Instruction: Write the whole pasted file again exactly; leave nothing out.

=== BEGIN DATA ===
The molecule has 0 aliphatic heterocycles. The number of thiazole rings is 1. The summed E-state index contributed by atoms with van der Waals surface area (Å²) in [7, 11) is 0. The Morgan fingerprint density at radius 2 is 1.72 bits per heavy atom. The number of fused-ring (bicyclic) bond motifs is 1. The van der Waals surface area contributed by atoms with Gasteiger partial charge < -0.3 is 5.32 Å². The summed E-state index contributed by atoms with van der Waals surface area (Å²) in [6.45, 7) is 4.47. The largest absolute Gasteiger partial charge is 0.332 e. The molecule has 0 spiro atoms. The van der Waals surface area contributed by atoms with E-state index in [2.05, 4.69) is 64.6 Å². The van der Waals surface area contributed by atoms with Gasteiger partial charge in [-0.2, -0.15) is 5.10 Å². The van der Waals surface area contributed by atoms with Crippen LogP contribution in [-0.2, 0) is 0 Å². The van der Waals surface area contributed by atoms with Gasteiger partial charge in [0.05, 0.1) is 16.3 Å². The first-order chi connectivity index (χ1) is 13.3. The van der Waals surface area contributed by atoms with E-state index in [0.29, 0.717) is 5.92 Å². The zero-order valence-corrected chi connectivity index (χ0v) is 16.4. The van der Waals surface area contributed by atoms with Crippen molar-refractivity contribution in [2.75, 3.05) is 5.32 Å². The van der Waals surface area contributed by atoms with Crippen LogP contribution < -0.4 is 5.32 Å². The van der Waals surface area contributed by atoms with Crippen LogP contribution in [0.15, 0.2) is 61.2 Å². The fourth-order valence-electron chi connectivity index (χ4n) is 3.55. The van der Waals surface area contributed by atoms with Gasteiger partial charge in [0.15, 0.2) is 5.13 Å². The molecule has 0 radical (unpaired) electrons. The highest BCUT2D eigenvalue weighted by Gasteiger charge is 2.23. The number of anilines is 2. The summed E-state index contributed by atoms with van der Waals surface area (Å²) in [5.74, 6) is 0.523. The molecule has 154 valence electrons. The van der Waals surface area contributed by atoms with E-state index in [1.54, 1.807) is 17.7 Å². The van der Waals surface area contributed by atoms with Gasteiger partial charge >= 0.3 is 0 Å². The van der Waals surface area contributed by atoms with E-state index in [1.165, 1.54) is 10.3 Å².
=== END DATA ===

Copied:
The molecule has 0 aliphatic heterocycles. The number of thiazole rings is 1. The summed E-state index contributed by atoms with van der Waals surface area (Å²) in [7, 11) is 0. The Morgan fingerprint density at radius 2 is 1.72 bits per heavy atom. The number of fused-ring (bicyclic) bond motifs is 1. The van der Waals surface area contributed by atoms with Gasteiger partial charge < -0.3 is 5.32 Å². The summed E-state index contributed by atoms with van der Waals surface area (Å²) in [6.45, 7) is 4.47. The largest absolute Gasteiger partial charge is 0.332 e. The molecule has 0 spiro atoms. The van der Waals surface area contributed by atoms with E-state index in [2.05, 4.69) is 64.6 Å². The van der Waals surface area contributed by atoms with Gasteiger partial charge in [-0.2, -0.15) is 5.10 Å². The van der Waals surface area contributed by atoms with Crippen LogP contribution in [-0.2, 0) is 0 Å². The van der Waals surface area contributed by atoms with Gasteiger partial charge in [0.05, 0.1) is 16.3 Å². The first-order chi connectivity index (χ1) is 13.3. The van der Waals surface area contributed by atoms with E-state index in [0.29, 0.717) is 5.92 Å². The zero-order valence-corrected chi connectivity index (χ0v) is 16.4. The van der Waals surface area contributed by atoms with Crippen molar-refractivity contribution in [2.75, 3.05) is 5.32 Å². The van der Waals surface area contributed by atoms with Crippen LogP contribution < -0.4 is 5.32 Å². The van der Waals surface area contributed by atoms with Crippen LogP contribution in [0.15, 0.2) is 61.2 Å². The fourth-order valence-electron chi connectivity index (χ4n) is 3.55. The van der Waals surface area contributed by atoms with Gasteiger partial charge in [0.15, 0.2) is 5.13 Å². The molecule has 0 radical (unpaired) electrons. The highest BCUT2D eigenvalue weighted by Gasteiger charge is 2.23. The number of anilines is 2. The summed E-state index contributed by atoms with van der Waals surface area (Å²) in [5.74, 6) is 0.523. The molecule has 154 valence electrons. The van der Waals surface area contributed by atoms with E-state index in [1.54, 1.807) is 17.7 Å². The van der Waals surface area contributed by atoms with Gasteiger partial charge >= 0.3 is 0 Å². The van der Waals surface area contributed by atoms with E-state index in [1.165, 1.54) is 10.3 Å².